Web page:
Being a parent is a challenge…
If you are a parent, you probably read that sentence and had a brief playback of your child's last tantrum. Being a parent outside of the “Norm” is even more of a challenge and it has little to nothing to do with your child.
I grew up in a big family in a small town. I have 6 siblings and lots of nieces, nephews, and cousins. Being a parent was something that I always knew I would be. I faced my first hurdle with that reality when at the age of 17 I came out as a lesbian and I would face the same reality 2 more times when I came out as transgender at 19 and when I came out as gay at 21.
When my husband and I got married, we knew that we wanted a child. I started hormone replacement therapy in October of 2013 but still had the capability of carrying a child. In April of 2016, I stopped testosterone and we jumped on the TTC train. It did not take long before we had a positive pregnancy test. We found out we were expecting in June.
Now, remember how I said parenting outside of the “Norm” earlier? Being a pregnant man is far from the “Norm.” Overall, I had a positive experience but it wasn’t just handed to me. I had to fight for myself. At our second prenatal appointment, the OB that was overseeing our midwife came in and told us that we needed to go to an MFM doctor because our pregnancy was high risk due to the testosterone. It was at that moment that I knew the fight would begin. That night my husband and I (independently) came up with and solved a complex algorithm to prove that at the time of conception the amount of testosterone in my system was within the reasonable range for an individual who was classed as biologically female. #Engineers. This exercise, backed by several professional papers, proved that there was no need for an MFM specialist and was even further proven during the birth of our perfectly healthy baby girl.
As we went along through the pregnancy, we had some more minor bumps--mostly surrounding the concept of the unknown. “How do I get excused from class for morning sickness, contractions, doctors appointments without telling the teacher I am a pregnant trans man?” “What if my water breaks during an exam?” “How do I tell them I won't be in class for a while because I had a baby?” Ultimately, it all worked out thanks to Title IX (Read more about Title IX: http://www.ncaa.org/about/resources/inclusion/title-ix-frequently-asked-questions).
Now that we have been parents to this wonderful, opinionated, and somewhat sassy toddler for 2 years, it has made me reflect on being a gay parent. Being trans doesn’t play into our daily life as much as it did when I was pregnant, mostly because I don’t typically introduce myself as the gestational parent unless it is needed.
One of the first challenges that I faced after our little girl was born was finding girls clothing that did not have phrases like “mommy’s princess” and “I get my looks from mom”. Why is it that girls clothing has to be all about “mom” and boys all about “dad”? Along the same line, I find it very difficult when a stranger says things like, “your mommy and daddy must be proud!” While this may seem harmless to most, it can be very demeaning to others. Why must we assume that every child has a mom and dad? Not only does this affect LGBT families but single parents and many others.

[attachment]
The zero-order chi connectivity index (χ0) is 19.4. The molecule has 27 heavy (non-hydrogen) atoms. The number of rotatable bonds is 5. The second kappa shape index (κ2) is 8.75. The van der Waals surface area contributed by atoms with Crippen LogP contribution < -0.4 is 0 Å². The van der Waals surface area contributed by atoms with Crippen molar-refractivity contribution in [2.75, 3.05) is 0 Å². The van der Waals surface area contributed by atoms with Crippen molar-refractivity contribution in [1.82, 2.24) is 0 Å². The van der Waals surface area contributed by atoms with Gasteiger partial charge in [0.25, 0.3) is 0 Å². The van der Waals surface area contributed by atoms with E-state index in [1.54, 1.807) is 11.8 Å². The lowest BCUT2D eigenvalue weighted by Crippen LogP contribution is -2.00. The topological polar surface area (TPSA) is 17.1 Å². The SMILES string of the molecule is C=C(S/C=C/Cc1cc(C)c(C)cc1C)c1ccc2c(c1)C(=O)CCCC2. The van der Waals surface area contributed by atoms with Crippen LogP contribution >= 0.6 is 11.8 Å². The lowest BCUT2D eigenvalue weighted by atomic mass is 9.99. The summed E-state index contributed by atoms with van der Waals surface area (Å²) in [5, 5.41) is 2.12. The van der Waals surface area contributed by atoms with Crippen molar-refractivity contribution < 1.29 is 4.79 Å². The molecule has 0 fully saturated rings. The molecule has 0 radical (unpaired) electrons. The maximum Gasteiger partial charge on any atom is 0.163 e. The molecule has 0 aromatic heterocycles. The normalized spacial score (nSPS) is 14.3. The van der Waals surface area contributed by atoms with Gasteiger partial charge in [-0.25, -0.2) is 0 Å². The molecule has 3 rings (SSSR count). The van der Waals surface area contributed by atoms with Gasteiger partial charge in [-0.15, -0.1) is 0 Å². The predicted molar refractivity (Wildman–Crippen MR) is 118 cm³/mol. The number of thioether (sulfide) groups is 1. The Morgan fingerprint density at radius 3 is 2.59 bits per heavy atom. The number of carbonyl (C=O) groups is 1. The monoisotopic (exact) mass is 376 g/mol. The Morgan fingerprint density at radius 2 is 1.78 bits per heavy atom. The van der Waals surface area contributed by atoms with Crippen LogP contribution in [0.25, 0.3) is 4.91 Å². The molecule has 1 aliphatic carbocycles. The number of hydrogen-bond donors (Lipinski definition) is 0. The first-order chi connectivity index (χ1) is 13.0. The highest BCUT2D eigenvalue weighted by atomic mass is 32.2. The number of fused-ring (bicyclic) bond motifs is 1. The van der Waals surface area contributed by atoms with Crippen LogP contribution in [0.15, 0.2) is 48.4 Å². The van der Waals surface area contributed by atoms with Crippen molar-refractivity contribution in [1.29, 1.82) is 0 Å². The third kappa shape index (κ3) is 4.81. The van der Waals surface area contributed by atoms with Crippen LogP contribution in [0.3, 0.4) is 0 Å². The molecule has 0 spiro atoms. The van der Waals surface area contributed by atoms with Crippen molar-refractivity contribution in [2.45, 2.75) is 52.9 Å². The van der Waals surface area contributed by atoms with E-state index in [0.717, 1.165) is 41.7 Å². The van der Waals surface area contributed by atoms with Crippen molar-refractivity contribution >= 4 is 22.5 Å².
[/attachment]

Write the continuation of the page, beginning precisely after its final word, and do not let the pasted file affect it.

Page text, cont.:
By far the most insulting and frustrating challenge of all is the question game.
“Who is the father?”
“Did you have a surrogate?”
“Did you adopt?”
“Who is the mom?”
“Are you brothers?”
And on and on. And on. The questions are endless. And this is why, more often than not, when we go out as a family we don’t act like a family. We watch our language, we don’t hold hands, and we act more like friends than partners.
Right now these small changes in our public life have no significant impact on our daughter but that will change as she grows. Why should that, of all the possible worries in life, be what I am most worried about in parenting?
Like I said, parenting is difficult…
My name is Ian Rein I am a gay transgender man, happily married with a very active toddler. I grew up in central Illinois and now currently live in St Louis. I have two engineering degrees and enjoy my work as a municipal engineer. I spend my free time crafting and sewing utilizing recycled materials to make new creations. Along with my engineering degrees, I have a minor in sustainability and that means I spend a lot of time caring for the environment which is why we decided to use cloth diapers.When I became a parent my whole world changed but I would not trade the long nights and busy lifestyle that has taken over for anything. That transition to parent life was made much easier by Grovia and their products. As a Grovia Content Creator, it is my goal to expand the reach of Grovia to the LGBTQ+ community and share my story. As a member of the LGBTQ+ community, it is important to support inclusive businesses, especially those on a smaller scale and it is sometimes very hard to find those companies.